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United States v. Hendy

United States District Court, E.D. North Carolina, Southern Division

November 20, 2017

UNITED STATES OF AMERICA
v.
MATTHEW GERARD HENDY, Defendant.

          ORDER

          JAMES C. DEVER, III CHIEF UNITED STATES DISTRICT JUDGE

         On November 18, 2010, pursuant to a written plea agreement, Matthew Gerald Hendy ("Hendy") pleaded guilty to conspiracy to possess with intent to distribute more than 50 kilograms but less than 100 kilograms of marijuana (count one), money laundering (count three), and possession of a firearm in furtherance of a drug trafficking crime (count four). See [D.E. 33, 40]. On February 15, 2012, the court held Hendy's sentencing hearing. See [D.E. 109, 110]. At the hearing, the court adopted the facts set forth in the Presentence Investigation Report ("PSR"). See Fed. R. Crim. P. 32(i)(3)(A)-(B). The court calculated Hendy's total offense level to be 31, his criminal history category to be in, and his advisory guideline range to be 135 to 168 months' imprisonment on counts one and three, and 60 months' consecutive imprisonment on count four. See Statement of Reasons. After granting the government's motion under U.S.S.G. § 5K1.1 and 18 U.S.C. § 3553(e), and thoroughly considering all relevant factors under 18 U.S.C. § 3553(a), the court sentenced Hendy to 78 months' imprisonment on counts one and three to run concurrently, and 60 months' imprisonment on count four to run consecutively, for a total term of 138 months' imprisonment. See Id. [D.E. 109, 110]. Hendy did not appeal.

         On May 6, 2015, Hendy moved for a sentence reduction pursuant to 18 U.S.C. § 3582(c)(2), U.S.S.G. § 1B1.10, and Amendment 782 to the Sentencing Guidelines. See [D.E. 161]. Hendy's new advisory guideline range on counts one and three is 108 to 135 months' imprisonment, based on a total offense level of 29 and a criminal history category of HI. See Resentencing Report. Hendy requests a 63-month sentence on counts one and three to run consecutive to his 60-month sentence on count 4, resulting in a 123-month sentence. See id.; [D.E. 161].

         The court has discretion to reduce Hendy's sentence under Amendment 782. See, e.g.. Dillon v. United States. 560 U.S. 817, 827 (2010); United States v. Peters, 843 F.3d 572, 574 (4th Cir. 2016); United States v. Patterson, 671 Fed.Appx. 105, 105-06 (4th Cir. 2016) (per curiam) (unpublished); United States v. Cole, 618 Fed.Appx. 178, 178-79 (4th Cir. 2015) (per curiam) (unpublished); United States v. Thomas, 546 Fed.Appx. 225, 225-26 (4th Cir. 2013) (per curiam) (unpublished); United States v. Perez, 536 Fed.Appx. 321, 321 (4th Cir. 2013) (per curiam) (unpublished); United States v. Smalls, 720 F.3d 193, 195-97 (4th Cir. 2013); United States v. Mann, 709 F.3d 301, 306-07 (4th Cir. 2013); United States v. Stewart, 595 F.3d 197, 200 (4th Cir. 2010). In deciding whether to reduce Hendy's sentence, the court finds that Hendy engaged in serious criminal behavior. See PSR ¶¶ 10-12. Hendy was part of a large marijuana trafficking organization that transported marijuana from Canada and New York to New Hanover County, North Carolina. Id. ¶ 10. In connection with the conspiracy, Hendy and Randolph Campbell were arrested on Interstate 95 in March 2008. Id. A North Carolina State Highway Patrol officer tried to stop Hendy for speeding, and Campbell (who was driving another car) attempted to distract the officer by swerving into the officer's lane. Id. Hendy was ultimately apprehended, and law enforcement seized $192, 230 in U.S. currency, 35 grams of marijuana, and drug packaging material. Id.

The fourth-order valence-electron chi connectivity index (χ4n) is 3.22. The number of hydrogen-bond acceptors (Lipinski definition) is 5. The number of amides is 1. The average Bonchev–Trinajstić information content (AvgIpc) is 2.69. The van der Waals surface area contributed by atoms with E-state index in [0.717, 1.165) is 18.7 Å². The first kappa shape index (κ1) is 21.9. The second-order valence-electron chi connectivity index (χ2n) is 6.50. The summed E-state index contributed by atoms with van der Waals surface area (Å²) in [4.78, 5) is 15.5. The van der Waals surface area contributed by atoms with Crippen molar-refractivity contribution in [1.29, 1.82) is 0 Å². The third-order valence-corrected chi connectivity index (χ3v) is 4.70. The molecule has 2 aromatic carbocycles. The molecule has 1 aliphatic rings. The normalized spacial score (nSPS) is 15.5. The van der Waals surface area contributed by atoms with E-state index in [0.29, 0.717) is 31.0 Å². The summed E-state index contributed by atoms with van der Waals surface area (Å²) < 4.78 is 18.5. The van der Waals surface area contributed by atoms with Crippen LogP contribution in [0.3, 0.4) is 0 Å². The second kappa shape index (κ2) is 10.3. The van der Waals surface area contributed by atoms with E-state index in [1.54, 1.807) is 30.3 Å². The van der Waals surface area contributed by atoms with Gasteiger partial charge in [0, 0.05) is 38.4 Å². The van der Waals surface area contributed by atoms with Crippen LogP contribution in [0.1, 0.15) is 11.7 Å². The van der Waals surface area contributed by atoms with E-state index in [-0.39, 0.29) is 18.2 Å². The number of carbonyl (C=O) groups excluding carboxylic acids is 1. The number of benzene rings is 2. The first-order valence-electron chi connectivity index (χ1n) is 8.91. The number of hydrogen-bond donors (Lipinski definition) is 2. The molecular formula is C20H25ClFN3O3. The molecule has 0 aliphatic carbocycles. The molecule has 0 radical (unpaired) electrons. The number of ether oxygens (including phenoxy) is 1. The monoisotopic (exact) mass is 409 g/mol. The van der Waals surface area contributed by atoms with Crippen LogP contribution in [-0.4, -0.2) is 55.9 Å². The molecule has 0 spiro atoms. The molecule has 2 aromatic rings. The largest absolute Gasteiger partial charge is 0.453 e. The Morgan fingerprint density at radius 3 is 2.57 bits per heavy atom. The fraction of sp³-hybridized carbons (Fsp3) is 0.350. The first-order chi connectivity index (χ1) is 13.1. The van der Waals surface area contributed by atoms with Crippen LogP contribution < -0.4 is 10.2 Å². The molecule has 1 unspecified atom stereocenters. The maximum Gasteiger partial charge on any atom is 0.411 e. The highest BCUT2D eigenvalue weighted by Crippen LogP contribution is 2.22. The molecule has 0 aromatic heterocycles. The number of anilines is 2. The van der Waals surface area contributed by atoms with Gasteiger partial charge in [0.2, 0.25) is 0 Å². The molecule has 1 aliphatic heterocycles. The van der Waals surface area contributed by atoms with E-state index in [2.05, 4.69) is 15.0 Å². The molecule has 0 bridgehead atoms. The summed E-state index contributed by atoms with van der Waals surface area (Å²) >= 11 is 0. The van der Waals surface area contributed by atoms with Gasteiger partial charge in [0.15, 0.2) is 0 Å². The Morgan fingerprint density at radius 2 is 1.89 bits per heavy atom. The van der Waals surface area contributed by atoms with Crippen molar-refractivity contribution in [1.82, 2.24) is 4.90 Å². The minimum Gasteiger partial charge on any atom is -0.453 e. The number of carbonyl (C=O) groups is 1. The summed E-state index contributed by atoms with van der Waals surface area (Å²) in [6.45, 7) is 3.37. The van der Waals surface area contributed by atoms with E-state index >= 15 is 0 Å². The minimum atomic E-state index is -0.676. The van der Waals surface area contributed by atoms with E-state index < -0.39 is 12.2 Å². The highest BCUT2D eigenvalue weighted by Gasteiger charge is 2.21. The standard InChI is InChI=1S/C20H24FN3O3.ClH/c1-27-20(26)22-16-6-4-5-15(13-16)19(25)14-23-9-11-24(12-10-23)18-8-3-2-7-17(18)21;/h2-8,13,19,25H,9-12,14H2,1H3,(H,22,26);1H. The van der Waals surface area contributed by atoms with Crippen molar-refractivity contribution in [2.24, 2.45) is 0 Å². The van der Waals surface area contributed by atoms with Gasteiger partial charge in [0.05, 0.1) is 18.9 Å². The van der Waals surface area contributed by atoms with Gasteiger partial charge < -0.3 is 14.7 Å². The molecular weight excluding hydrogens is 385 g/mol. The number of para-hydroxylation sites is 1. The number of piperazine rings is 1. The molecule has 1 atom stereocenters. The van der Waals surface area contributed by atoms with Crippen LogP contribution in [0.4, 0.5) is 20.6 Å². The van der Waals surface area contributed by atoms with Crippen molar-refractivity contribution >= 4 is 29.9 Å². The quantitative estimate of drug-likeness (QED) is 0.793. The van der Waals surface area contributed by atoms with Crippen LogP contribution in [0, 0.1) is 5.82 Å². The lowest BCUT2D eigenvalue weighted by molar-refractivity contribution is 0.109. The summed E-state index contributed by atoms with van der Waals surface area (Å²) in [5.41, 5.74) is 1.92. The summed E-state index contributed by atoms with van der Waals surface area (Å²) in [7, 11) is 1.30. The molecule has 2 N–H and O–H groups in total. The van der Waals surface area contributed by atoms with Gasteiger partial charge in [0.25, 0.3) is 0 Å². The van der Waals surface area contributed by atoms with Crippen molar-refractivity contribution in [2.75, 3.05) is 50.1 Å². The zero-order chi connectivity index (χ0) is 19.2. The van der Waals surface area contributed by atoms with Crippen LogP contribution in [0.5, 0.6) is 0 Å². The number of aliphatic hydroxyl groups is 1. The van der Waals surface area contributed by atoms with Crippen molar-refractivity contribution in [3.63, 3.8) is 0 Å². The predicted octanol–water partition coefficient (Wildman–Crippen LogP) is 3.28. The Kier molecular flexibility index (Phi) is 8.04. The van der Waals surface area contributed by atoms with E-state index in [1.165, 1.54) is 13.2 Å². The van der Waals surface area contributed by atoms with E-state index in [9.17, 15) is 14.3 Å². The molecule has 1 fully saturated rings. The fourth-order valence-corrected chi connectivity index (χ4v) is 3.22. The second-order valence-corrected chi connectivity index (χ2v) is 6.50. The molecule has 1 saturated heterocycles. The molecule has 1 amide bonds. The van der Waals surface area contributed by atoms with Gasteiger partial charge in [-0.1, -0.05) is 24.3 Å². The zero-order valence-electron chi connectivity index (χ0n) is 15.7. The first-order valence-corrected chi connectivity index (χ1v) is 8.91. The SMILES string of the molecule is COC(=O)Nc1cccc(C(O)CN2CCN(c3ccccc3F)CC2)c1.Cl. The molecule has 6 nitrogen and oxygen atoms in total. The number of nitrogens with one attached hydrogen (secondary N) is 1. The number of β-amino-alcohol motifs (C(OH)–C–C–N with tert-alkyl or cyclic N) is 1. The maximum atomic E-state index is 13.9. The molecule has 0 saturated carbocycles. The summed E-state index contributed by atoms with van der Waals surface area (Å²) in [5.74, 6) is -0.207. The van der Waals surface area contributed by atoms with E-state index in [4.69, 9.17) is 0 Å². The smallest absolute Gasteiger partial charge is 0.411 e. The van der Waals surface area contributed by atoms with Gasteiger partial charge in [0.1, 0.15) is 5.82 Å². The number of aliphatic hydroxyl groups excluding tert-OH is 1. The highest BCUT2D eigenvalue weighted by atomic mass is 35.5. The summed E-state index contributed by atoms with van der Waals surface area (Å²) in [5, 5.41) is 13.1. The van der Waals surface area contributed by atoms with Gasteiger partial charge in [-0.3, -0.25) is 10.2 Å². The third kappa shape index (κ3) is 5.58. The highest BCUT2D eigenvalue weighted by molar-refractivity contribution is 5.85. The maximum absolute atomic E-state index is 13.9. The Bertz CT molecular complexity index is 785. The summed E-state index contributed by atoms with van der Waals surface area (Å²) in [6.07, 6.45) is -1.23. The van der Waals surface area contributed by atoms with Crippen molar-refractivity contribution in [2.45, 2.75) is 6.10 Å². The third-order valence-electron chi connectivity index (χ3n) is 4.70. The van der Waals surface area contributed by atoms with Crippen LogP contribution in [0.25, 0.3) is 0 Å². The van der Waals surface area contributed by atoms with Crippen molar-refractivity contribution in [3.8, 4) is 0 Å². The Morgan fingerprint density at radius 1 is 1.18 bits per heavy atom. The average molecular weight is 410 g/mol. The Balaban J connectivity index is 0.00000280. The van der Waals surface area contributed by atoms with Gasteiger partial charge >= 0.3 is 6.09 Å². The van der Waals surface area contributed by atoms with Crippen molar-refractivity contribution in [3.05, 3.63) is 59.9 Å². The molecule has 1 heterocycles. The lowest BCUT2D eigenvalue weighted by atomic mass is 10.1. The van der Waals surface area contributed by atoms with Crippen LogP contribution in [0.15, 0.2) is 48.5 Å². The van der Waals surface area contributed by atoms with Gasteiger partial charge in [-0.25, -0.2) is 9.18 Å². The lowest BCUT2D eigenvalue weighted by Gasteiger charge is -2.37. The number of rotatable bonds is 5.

In February 2009, two marijuana dealers sold approximately two kilograms of marijuana to Hendy and two associates. Id. Hendy and his associates shortchanged the dealers and fled in a car with the marijuana. Id. Later that evening, Hendy and bis two associates were involved in a vehicle pursuit with the Wilmington Police Department that resulted in the death of a Wilmington police officer. Id., Hendy was in the backseat during the pursuit. Id.

         As part of the conspiracy, Hendy was accountable for possessing and distributing at least 158 kilograms of marijuana and 872 grams of cocaine, and possessing a firearm in furtherance of a drug trafficking crime. Id. ¶ 12. Moreover, Hendy is a recidivist who has prior convictions for driving while impaired, possessing marijuana, and trafficking cocaine. See Id. ¶¶ 14-20. Nonetheless, Hendy has taken some positive steps while incarcerated on his federal sentence. See Resentencing Report; cf Pepper v. United States, 562 U.S. 476, 491 (2011).

         Having reviewed the entire record and all relevant policy statements, the court finds that Hendy received the sentence that was "sufficient, but not greater than necessary" under 18 U.S.C. § 3553(a). Further reducing Hendy's sentence would threaten public safety in light of his serious criminal conduct and serious criminal history. Cf U.S.S.G. § 1B1.10, cmt. n.1(B)(ii). Thus, the court denies Hendy's motion for reduction of sentence under Amendment 782. See, e.g.. Patterson, 671 Fed.Appx. at 105-06; Cole. 618 Fed.Appx. at 178-79; Thomas, 546 Fed.Appx. at 225-26; Perez. 536Fed.Appx.at321.

         In sum, the court DENIES Hendy's corrected motion for reduction of sentence [D.E. 161]. Hendy's motion for an ...


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